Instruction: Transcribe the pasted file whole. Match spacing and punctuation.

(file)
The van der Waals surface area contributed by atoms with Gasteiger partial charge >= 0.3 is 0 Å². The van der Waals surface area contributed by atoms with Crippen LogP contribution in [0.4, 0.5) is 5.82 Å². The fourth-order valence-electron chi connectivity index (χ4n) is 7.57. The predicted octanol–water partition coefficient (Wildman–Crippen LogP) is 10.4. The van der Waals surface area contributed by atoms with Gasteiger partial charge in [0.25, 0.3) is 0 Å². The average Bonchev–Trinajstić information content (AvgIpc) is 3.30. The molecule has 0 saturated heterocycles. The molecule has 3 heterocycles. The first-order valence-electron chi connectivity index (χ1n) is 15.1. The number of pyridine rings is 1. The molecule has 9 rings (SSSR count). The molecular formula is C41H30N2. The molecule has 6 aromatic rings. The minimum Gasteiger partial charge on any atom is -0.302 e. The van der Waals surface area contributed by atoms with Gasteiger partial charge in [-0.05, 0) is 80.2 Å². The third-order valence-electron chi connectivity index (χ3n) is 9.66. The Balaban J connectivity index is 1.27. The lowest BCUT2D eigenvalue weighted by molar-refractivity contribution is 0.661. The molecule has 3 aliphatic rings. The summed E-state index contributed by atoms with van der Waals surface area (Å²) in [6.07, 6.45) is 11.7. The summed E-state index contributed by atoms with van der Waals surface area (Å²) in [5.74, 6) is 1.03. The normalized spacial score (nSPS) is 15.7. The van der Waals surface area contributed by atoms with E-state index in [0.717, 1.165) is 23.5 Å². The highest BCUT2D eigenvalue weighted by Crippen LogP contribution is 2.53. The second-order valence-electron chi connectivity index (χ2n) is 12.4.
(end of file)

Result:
The van der Waals surface area contributed by atoms with Gasteiger partial charge >= 0.3 is 0 Å². The van der Waals surface area contributed by atoms with Crippen LogP contribution in [0.4, 0.5) is 5.82 Å². The fourth-order valence-electron chi connectivity index (χ4n) is 7.57. The predicted octanol–water partition coefficient (Wildman–Crippen LogP) is 10.4. The van der Waals surface area contributed by atoms with Gasteiger partial charge in [0.25, 0.3) is 0 Å². The average Bonchev–Trinajstić information content (AvgIpc) is 3.30. The molecule has 0 saturated heterocycles. The molecule has 3 heterocycles. The first-order valence-electron chi connectivity index (χ1n) is 15.1. The number of pyridine rings is 1. The molecule has 9 rings (SSSR count). The molecular formula is C41H30N2. The molecule has 6 aromatic rings. The minimum Gasteiger partial charge on any atom is -0.302 e. The van der Waals surface area contributed by atoms with Gasteiger partial charge in [-0.05, 0) is 80.2 Å². The third-order valence-electron chi connectivity index (χ3n) is 9.66. The Balaban J connectivity index is 1.27. The lowest BCUT2D eigenvalue weighted by molar-refractivity contribution is 0.661. The molecule has 3 aliphatic rings. The summed E-state index contributed by atoms with van der Waals surface area (Å²) in [6.07, 6.45) is 11.7. The summed E-state index contributed by atoms with van der Waals surface area (Å²) in [5.74, 6) is 1.03. The normalized spacial score (nSPS) is 15.7. The van der Waals surface area contributed by atoms with E-state index in [0.717, 1.165) is 23.5 Å². The highest BCUT2D eigenvalue weighted by Crippen LogP contribution is 2.53. The second-order valence-electron chi connectivity index (χ2n) is 12.4.